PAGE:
Paul Krugman’s The Conscience of a Liberal 3

In my latest reading of The Conscience of a Liberal, Paul Krugman continues his narrative about movement conservatism.  It’s not like a lot of left-leaning narratives about conservatism that I’ve encountered—-the types that romanticize William F. Buckley and Barry Goldwater and view them as more reasonable than today’s tea party.  No, Krugman is quite critical of Buckley and Goldwater!  According to Krugman, Buckley wrote in convoluted sentences, and his National Review championed Francisco Franco and white suppression of African-American voting in the U.S. south during the late 1950’s.  And Goldwater defended Joe McCarthy and earnestly searched for corruption in Walter Ruether’s union, even though Ruether was so squeaky-clean that he “paid his own dry-cleaning bills when traveling on union business” (page 114).

On a couple of occasions, Krugman tries to see where conservatives were coming from.  He notes, for example, that many conservatives during the 1960’s were from the ranks of medium-sized business-owners, for these were the types of businesspeople who especially resented union demands—-probably because the demands were costlier for them than they were for big businesses (that’s just my hunch).  

I’d like to highlight something that Krugman says on pages 122-123, regarding foreign policy:

“In retrospect the hand-wringing over Communist advances looks ludicrous; the Soviet invasion of Afghanistan, in particular, turned out to be the beginning of communism’s collapse.  The Islamic revolution in Iran was a real setback, but it’s hard to see how an aggressive foreign policy could have done anything except worsen the situation.”  Earlier, on page 107, Krugman states: “…in the end, the strategy of containment—-of refraining from any direct attempt to overthrow Communist regimes by force, fighting only defensive wars, and combating Soviet influence with aid and diplomacy—-was completely successful: World War III never happened, and the United States won the Cold War decisively.”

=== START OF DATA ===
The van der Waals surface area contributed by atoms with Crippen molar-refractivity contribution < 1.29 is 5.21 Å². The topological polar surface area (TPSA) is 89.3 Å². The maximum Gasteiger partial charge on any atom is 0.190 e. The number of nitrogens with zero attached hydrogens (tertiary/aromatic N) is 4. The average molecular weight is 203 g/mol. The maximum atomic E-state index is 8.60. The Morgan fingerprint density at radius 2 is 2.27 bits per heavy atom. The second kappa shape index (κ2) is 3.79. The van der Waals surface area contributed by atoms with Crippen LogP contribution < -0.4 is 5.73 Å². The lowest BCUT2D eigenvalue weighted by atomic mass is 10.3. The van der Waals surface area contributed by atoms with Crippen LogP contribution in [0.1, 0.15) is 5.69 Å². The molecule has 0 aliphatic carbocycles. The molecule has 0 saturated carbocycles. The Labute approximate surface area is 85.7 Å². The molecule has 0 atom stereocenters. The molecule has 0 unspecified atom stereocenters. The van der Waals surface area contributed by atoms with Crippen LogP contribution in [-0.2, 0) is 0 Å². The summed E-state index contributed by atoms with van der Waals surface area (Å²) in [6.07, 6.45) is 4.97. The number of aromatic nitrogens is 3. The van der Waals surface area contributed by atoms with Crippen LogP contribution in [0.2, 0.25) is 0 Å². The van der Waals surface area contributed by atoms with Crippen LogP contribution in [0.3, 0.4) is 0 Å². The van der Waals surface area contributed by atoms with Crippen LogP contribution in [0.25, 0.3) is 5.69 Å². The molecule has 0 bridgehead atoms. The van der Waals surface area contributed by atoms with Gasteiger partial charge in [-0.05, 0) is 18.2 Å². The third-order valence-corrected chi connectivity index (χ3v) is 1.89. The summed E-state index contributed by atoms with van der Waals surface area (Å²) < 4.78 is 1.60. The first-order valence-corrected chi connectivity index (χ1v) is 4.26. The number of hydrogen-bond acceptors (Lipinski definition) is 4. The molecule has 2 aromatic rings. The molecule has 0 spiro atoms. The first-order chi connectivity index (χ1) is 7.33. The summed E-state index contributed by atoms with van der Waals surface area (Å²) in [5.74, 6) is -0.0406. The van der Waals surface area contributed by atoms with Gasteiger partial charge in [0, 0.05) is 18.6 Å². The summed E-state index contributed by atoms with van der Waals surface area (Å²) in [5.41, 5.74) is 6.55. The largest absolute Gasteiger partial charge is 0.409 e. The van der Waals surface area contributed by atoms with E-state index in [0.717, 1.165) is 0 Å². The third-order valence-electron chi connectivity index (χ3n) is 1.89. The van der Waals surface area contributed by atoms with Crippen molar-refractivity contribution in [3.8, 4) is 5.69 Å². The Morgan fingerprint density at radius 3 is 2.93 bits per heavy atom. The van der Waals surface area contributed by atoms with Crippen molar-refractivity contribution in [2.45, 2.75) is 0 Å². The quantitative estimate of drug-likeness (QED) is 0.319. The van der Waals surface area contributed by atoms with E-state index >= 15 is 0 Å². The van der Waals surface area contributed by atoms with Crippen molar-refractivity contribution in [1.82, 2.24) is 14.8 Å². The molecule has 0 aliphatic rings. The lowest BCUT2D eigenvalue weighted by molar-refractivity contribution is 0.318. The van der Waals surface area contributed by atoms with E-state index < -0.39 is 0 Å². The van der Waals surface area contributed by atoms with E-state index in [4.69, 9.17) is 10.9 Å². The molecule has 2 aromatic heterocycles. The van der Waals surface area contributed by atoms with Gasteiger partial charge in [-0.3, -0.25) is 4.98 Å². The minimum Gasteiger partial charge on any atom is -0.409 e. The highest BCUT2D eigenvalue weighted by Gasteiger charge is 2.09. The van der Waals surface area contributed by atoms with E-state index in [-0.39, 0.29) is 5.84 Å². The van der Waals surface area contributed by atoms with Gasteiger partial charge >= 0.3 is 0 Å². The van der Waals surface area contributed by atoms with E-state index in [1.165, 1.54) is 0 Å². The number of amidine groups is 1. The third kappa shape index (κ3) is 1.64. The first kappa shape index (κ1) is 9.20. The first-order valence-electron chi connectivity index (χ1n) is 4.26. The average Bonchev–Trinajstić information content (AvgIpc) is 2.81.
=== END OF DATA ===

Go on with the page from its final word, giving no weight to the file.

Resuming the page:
Is a hard-line foreign policy the best approach?  When I was a child and a teenager, the books that I read were largely right-wing, and they criticized U.S. leaders for not having a tough stance against the Soviet Union.  These leaders sought to contain Communism rather than defeat it, I read.  In some cases, the authors of these right-wing books advocated a non-military way to get rid of Communism: simply cut off aid to Communist countries, then they would shrivel up!  In other cases, the authors were clearly open to the U.S. being aggressive militarily.  They supported General Douglas MacArthur’s attempt to expand the Korean War into China, for example.  And then there were times when I was unclear as to what exactly these authors thought the U.S. should have done.  Our failure in the 1950’s to stop the brutal Soviet suppression of freedom movements in Eastern Europe was cited as an example of us being soft on Communism, but what exactly did these right-wing authors think we should have done?  Gone to war with the Soviet Union?

I’m not the sort of person who thinks that we should go to war over everything in the world that is problematic.  War is costly, in terms of lives and money, and so it should be the last rather than the first solution that we consider.  I’m also not the sort of person who is intent on provoking our enemies.  I’m not in favor of us being wimps, but there’s little point to going around making people angrier at us than they already are.  Consequently, I can somewhat see Krugman’s points.

At the same time, unlike Krugman, I’m hesitant to regard our Cold War policy prior to Reagan as any sort of success.  I agree with Ann Coulter’s point in Treason that Communism was expanding throughout the world, until Reagan came along.  But I don’t see Reagan as a belligerent President in his stance towards Communism.  He didn’t send American troops to beat up on the Communists, for example, but he supported anti-Communist forces in Communist countries.  And, as Pat Buchanan once said, Reagan did not say “Mr. Gorbachev, I will tear down this wall”, but rather “Mr. Gorbachev, tear down this wall.”  There were downsides to Reagan’s policies, however—-some of the anti-Communist forces whom we supported could probably be classified as terrorist in their methods, in that they wrecked havoc and killed innocent people.

In terms of how our foreign policy should be today, I’m not a neo-con who supports the broad use of American force to eradicate radical Islam.  I’m more in favor of us cultivating relationships with moderate Muslims, and also seeking to eliminate some of the problems that get radical Muslims a following.  I think of poverty, and things that we have done that have been insensitive towards the Muslim religion.  I’m not saying that we should combat poverty only by being a welfare state to the world, or that we should suppress the rights of people in America to criticize Islam.  But we should do something to help countries to have a higher standard of living, and we should think before we (say) put U.S. military bases on Saudi soil.

About jamesbradfordpate

My name is James Pate. This blog is about my journey. I read books. I watch movies and TV shows. I go to church. I try to find meaning. And, when I can’t do that, I just talk about stuff that I find interesting. I have degrees in fields of religious studies. I have an M.Phil. in the History of Biblical Interpretation from Hebrew Union College in Cincinnati, Ohio. I also have an M.A. in Hebrew Bible from Jewish Theological Seminary, an M.Div. from Harvard Divinity School, and a B.A. from DePauw University.
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